The rest of Warriors was almost uniformly good, and some of the stories are absolute gems.
“The Pit” by James Rollins is written from the point of view of a domesticated dog stolen by a ruthless trainer of pit fighters, and it works. It’s a great little story that tugs at the heartstrings.
“The Eagle and the Rabbit” by Steven Saylor is another fine tale. The characterization carries the story as everyone from the sympathetic protagonist to the chief bad guy—a cruel Roman slave-driver—is memorably portrayed.
The best stories in my opinion were Joe Lansdale’s “Soldierin,” “My Name is Legion” by David Morrell, “The Scroll” by David Ball, and “The Mystery Knight” by George R.R. Martin. The only writer of this foursome with whom I had no previous acquaintance was Ball, and after reading “The Scroll” I’d certainly be interested in picking up more of his stuff. It’s about a French military engineer taken captive by the sultan of Morocco and forced to oversee the construction of a mighty city. The sultan is an absolute bastard who cruelly toys with the fates of his captives (the lucky are killed outright). At the outset of the story the sultan writes down the engineer’s fortune on a scroll, and every twist and turn in the tale seems fated by what has already been written. The execution is superb.
Morrell and Lansdale are similar writers: Both are highly competent, professional storytellers with the ability to spin compelling yarns with a very high batting average. They don’t disappoint here. “My Name is Legion” features a soldier who seeks to repent for his troubled past by entering the crucible known as the French Foreign Legion. It’s a great little story about discipline and honor and the strange fortunes of war. Lansdale is one of the best tale spinners of this or any era, as far as I’m concerned. His stuff is always gripping and visceral but suffused with humor, which certainly describes “Soldierin,” a story about an all-black unit of buffalo soldiers and a savage encounter with Apaches in the old west.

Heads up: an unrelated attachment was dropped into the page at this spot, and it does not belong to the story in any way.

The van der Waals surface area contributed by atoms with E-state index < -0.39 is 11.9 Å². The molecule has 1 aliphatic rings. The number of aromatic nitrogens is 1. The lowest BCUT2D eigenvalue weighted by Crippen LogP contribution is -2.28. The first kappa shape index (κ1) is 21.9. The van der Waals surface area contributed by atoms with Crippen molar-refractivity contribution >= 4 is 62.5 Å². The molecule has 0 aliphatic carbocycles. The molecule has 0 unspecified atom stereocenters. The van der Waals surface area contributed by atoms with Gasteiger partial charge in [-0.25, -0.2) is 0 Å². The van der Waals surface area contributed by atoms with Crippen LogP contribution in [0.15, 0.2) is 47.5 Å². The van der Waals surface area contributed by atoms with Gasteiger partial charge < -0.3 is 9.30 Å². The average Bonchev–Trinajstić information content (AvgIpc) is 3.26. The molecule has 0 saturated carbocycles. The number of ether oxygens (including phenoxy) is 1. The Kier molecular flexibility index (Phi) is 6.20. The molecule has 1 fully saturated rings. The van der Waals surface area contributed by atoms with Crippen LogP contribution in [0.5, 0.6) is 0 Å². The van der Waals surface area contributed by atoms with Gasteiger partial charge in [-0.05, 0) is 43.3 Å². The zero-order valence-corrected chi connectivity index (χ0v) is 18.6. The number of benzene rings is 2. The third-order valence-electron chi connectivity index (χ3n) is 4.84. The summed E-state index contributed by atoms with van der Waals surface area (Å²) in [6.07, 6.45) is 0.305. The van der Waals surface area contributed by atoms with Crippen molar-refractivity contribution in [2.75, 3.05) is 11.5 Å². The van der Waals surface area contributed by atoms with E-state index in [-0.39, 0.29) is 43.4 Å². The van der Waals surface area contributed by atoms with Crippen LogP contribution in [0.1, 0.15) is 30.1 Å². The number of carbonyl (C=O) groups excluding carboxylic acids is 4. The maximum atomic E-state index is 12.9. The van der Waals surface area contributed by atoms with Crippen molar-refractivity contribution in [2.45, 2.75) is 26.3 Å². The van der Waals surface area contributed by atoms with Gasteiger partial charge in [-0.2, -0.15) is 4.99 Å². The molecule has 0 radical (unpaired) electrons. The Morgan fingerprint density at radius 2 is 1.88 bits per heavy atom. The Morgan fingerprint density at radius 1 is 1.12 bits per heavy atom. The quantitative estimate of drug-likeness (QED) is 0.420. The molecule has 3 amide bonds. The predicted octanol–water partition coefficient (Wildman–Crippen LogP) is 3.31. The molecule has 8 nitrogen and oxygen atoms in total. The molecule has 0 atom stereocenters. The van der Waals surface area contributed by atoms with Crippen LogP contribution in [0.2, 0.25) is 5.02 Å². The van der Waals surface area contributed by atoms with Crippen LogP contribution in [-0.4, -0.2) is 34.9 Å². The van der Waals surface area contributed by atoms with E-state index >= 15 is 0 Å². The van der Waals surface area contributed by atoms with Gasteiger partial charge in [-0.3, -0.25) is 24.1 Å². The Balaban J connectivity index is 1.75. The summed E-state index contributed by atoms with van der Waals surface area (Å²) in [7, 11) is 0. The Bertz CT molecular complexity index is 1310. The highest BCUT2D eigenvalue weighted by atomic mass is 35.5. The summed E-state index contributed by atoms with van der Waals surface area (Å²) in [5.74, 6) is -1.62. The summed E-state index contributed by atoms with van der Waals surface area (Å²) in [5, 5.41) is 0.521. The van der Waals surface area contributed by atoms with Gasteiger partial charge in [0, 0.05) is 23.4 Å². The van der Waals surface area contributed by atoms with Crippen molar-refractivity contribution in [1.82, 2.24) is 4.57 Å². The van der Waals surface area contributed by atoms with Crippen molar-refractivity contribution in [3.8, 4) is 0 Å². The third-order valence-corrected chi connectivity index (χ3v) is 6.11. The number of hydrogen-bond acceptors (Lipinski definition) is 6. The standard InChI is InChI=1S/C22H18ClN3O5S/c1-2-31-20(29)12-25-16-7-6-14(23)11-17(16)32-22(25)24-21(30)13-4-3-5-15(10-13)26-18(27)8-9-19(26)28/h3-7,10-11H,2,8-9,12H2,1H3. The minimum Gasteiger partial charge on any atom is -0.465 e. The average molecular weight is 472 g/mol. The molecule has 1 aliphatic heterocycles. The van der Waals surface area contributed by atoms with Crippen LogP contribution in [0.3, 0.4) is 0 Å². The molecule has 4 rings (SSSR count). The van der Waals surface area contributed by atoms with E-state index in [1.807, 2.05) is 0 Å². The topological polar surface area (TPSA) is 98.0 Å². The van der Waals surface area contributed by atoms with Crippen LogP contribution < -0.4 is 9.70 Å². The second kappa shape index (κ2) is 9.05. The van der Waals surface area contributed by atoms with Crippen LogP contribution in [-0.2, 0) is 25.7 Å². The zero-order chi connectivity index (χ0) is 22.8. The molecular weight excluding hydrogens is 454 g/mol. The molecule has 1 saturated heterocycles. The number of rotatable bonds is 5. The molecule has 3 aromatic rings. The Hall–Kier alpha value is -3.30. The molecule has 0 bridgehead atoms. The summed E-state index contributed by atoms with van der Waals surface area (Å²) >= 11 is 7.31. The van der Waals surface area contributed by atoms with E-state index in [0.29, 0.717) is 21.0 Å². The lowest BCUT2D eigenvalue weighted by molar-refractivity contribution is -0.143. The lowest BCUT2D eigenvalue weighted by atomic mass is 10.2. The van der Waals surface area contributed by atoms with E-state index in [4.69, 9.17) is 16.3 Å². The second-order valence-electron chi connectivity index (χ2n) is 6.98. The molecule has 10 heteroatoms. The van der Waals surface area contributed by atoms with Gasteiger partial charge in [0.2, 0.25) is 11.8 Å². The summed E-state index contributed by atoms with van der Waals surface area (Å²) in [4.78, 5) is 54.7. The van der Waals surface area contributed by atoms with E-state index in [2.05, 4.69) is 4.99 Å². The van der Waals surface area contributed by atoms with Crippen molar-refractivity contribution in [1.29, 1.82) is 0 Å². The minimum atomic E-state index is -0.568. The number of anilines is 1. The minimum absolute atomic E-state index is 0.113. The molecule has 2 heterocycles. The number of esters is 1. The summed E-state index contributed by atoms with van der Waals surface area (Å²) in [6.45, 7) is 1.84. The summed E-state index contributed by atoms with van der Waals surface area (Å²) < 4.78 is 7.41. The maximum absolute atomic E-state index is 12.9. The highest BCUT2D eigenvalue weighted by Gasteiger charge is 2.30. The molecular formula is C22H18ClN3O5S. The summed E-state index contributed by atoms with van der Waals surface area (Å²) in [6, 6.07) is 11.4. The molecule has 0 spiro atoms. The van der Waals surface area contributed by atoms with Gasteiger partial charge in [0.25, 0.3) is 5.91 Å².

Warriors saves the best for last with “The Mystery Knight.” Martin’s story is set in his A Song of Ice and Fire world of Westeros, which is ostensibly fantasy but is deeply medieval. Heraldry, jousting, dark ages cuisine, and the knight-squire relationship are examined here in detail. The story includes a few too many characters to keep them all straight, particularly in an audio format (this is my one criticism of audio—I find it tedious to bookmark and/or flip back and forth, which is a requirement when reading a typical byzantine Martin story). But the quality of the writing is superb and stands out even in this collection of heavyweights.
Current or former Martin readers who are turned off by A) The sheer length of A Song of Ice and Fire, or B) Its unrelenting brutality (I’ve had issues with both, though I do plan to finish the series) should nevertheless enjoy “The Mystery Knight.” My first thought upon finishing it was that I wish that A Song of Ice and Fire was more like this: A little more light-hearted, with a sharper, tighter focus on the characters I care about. The hedge knight Dunk and his squire Egg are a memorable pair, and “The Mystery Knight” whet my appetite for the two previously published Dunk and Egg stories.
One final note on the audio version: Listening to Warriors was a freaking epic. It’s 26 discs and checks in at 31 hours, 13 minutes. It almost wore me down a few times. Warriors does feature two narrators — Patrick Lawlor, who narrates the stories with male protagonists, and Christina Traister, who reads those featuring women. This does help to break things up. It took a while for Lawlor to grow on me, as I found his voice much more suited to the lightheartedness of “The Mystery Knight” than some of the other, harder-edged stories. Traister was very good, particularly in her reading of “The Girls from Avenger” and the hard-edged horror/thriller “Clean Slate.”
Posted by Brian Murphy